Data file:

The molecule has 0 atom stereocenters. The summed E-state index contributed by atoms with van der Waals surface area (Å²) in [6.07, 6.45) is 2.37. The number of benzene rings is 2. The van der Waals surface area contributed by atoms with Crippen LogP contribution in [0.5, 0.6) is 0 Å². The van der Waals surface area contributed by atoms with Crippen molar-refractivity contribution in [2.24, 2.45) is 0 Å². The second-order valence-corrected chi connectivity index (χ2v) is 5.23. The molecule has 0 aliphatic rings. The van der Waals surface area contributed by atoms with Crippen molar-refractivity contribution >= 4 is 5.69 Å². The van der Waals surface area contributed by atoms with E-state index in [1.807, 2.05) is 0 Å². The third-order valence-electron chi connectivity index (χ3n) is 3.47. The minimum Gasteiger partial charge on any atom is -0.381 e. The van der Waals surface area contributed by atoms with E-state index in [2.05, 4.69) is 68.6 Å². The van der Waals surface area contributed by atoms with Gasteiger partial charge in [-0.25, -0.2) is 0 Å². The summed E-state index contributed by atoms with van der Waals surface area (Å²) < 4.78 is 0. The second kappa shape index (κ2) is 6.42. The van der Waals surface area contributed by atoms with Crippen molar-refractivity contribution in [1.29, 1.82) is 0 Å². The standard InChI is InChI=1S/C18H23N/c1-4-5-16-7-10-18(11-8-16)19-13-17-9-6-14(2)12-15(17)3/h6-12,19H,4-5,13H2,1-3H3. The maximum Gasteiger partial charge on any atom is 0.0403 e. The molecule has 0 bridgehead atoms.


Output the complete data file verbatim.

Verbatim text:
The molecule has 0 atom stereocenters. The summed E-state index contributed by atoms with van der Waals surface area (Å²) in [6.07, 6.45) is 2.37. The number of benzene rings is 2. The van der Waals surface area contributed by atoms with Crippen LogP contribution in [0.5, 0.6) is 0 Å². The van der Waals surface area contributed by atoms with Crippen molar-refractivity contribution in [2.24, 2.45) is 0 Å². The second-order valence-corrected chi connectivity index (χ2v) is 5.23. The molecule has 0 aliphatic rings. The van der Waals surface area contributed by atoms with Crippen molar-refractivity contribution >= 4 is 5.69 Å². The van der Waals surface area contributed by atoms with E-state index in [1.807, 2.05) is 0 Å². The third-order valence-electron chi connectivity index (χ3n) is 3.47. The minimum Gasteiger partial charge on any atom is -0.381 e. The van der Waals surface area contributed by atoms with E-state index in [2.05, 4.69) is 68.6 Å². The van der Waals surface area contributed by atoms with Gasteiger partial charge in [-0.25, -0.2) is 0 Å². The summed E-state index contributed by atoms with van der Waals surface area (Å²) < 4.78 is 0. The second kappa shape index (κ2) is 6.42. The van der Waals surface area contributed by atoms with Crippen molar-refractivity contribution in [1.29, 1.82) is 0 Å². The standard InChI is InChI=1S/C18H23N/c1-4-5-16-7-10-18(11-8-16)19-13-17-9-6-14(2)12-15(17)3/h6-12,19H,4-5,13H2,1-3H3. The maximum Gasteiger partial charge on any atom is 0.0403 e. The molecule has 0 bridgehead atoms.